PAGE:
Originally Posted by Weedvender
Report me if you want but I believe that is excessive for stress testing, unless the user needs mission critical applications to run flawlessly on an overclocked system. He should be fine with a general, 10 hour run of Prime and a small FFT run if he feels so inclined.
In my own personal experience combined with what I have read here on Overclock.net, I have come to learn that this is not excessive.
There was a time when I had only tested my overclock to be "9 hours stable" with the Small FFTs test. I had also only done about 5 passes in Memtest as well as about 2 hours of the Blend test. I hadn't done any linpack testing at this point in time that I am referring to. Back then, it was fairly stable, but I was still frustrated by problems. But I thought that I needed to reformat.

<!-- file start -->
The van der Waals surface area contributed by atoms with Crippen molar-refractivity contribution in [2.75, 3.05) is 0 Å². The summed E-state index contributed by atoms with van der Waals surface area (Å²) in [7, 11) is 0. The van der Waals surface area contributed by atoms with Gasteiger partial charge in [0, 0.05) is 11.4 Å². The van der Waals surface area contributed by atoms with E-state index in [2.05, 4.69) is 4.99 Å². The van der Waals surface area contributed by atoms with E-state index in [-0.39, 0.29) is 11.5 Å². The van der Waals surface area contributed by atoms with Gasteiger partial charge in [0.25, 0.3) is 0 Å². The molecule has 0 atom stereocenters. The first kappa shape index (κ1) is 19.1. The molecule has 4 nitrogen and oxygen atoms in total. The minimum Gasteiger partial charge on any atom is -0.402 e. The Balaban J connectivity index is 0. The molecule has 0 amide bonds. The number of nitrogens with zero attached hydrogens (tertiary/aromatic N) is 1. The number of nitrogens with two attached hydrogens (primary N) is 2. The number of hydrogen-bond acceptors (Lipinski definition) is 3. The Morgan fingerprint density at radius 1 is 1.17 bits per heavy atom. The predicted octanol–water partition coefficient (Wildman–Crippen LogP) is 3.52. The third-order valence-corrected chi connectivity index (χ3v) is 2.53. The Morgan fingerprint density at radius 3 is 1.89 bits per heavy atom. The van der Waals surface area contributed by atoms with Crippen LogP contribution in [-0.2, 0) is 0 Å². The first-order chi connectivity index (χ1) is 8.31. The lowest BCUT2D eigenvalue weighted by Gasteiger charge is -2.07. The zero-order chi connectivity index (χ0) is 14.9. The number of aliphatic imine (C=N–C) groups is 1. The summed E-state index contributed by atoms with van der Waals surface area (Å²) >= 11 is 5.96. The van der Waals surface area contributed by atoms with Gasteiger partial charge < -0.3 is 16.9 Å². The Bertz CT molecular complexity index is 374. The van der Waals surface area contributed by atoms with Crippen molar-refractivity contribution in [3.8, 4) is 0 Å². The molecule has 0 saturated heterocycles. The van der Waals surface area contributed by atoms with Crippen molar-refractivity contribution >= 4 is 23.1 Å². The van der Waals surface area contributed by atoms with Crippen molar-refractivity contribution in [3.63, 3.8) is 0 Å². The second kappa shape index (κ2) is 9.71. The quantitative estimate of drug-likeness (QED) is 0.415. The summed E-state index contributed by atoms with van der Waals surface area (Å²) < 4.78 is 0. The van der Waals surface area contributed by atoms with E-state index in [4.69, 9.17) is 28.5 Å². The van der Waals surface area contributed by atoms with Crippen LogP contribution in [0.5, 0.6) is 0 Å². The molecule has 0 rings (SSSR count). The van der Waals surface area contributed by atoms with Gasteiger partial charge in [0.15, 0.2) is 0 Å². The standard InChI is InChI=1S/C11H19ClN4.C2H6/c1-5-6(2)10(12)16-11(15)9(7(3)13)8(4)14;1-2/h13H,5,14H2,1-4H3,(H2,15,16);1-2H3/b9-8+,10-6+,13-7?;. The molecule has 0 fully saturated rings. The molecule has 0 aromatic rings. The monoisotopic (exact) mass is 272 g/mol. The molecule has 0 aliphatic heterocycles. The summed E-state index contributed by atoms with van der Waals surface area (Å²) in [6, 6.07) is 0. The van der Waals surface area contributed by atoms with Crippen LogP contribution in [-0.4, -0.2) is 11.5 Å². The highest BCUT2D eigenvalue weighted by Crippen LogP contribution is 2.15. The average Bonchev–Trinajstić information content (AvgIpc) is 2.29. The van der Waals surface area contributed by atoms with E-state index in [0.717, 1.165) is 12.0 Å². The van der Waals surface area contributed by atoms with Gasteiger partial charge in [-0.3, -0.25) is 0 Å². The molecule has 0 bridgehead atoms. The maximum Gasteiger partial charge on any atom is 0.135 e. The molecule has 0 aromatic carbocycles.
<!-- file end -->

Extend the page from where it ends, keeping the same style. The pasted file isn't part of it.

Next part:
But one day I suddenly got the desire to go further and make my overclock pass at least a 12-hour Small FFTs test at minimum, then up to about 10 passes in Memtest, and then at least 6 hours of the Blend test. After that, those problems were eliminated.
But ove time I learned that they weren't eliminated; they were just significantly reduced so much that they became much less frequent. A few weeks after that, I got the desire to try linpack testing. So, I got LinX and eventually got it to pass 37 runs using all available memory (it locked up during the 38th run, but this was after many attemps to get it to exceed around 10 runs. After I did this, those problems were truly eliminated. It has been at least 3 months, and I haven't had one single problem due to instability. Not one
In addition to that, I see so many people saying things like, "but it's stable enough to pass 6 hours of the Small FFTs test, so why am I still seeing problems?" The solution to that problem is ALWAYS this "excessive" stress testing. Yes, always
Originally Posted by Pooping^fish
If only that made sense.
It stops certain types of overflow attacks by setting permissions on memory areas. A type of DEP, like nonexecutable stack.
Id say its pretty important, so keep it on if possible.
Data Execution Prevention, or "DEP" uses Excecute Disable Bit. If it's disabled, then DEP cannot function.
For more information on DEP, visit the following pages: